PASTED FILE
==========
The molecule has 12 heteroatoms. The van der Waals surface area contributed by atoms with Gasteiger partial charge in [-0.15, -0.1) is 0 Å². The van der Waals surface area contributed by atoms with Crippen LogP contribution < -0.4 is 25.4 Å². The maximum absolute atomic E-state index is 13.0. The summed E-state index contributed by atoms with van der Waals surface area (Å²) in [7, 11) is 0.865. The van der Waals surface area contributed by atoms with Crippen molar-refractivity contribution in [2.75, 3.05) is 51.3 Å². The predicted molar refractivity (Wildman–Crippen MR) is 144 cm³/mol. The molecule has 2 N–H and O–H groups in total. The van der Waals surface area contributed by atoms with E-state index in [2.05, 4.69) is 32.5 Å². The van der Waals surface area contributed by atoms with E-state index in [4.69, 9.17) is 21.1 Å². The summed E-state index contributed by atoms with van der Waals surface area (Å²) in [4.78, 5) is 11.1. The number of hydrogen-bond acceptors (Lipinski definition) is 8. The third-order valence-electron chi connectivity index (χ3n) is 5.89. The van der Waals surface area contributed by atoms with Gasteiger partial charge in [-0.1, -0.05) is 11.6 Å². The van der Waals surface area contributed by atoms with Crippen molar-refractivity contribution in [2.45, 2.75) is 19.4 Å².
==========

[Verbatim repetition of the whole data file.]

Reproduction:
The molecule has 12 heteroatoms. The van der Waals surface area contributed by atoms with Gasteiger partial charge in [-0.15, -0.1) is 0 Å². The van der Waals surface area contributed by atoms with Crippen LogP contribution < -0.4 is 25.4 Å². The maximum absolute atomic E-state index is 13.0. The summed E-state index contributed by atoms with van der Waals surface area (Å²) in [7, 11) is 0.865. The van der Waals surface area contributed by atoms with Crippen molar-refractivity contribution in [2.75, 3.05) is 51.3 Å². The predicted molar refractivity (Wildman–Crippen MR) is 144 cm³/mol. The molecule has 2 N–H and O–H groups in total. The van der Waals surface area contributed by atoms with E-state index in [2.05, 4.69) is 32.5 Å². The van der Waals surface area contributed by atoms with E-state index in [4.69, 9.17) is 21.1 Å². The summed E-state index contributed by atoms with van der Waals surface area (Å²) in [4.78, 5) is 11.1. The number of hydrogen-bond acceptors (Lipinski definition) is 8. The third-order valence-electron chi connectivity index (χ3n) is 5.89. The van der Waals surface area contributed by atoms with Gasteiger partial charge in [-0.1, -0.05) is 11.6 Å². The van der Waals surface area contributed by atoms with Crippen molar-refractivity contribution in [2.45, 2.75) is 19.4 Å².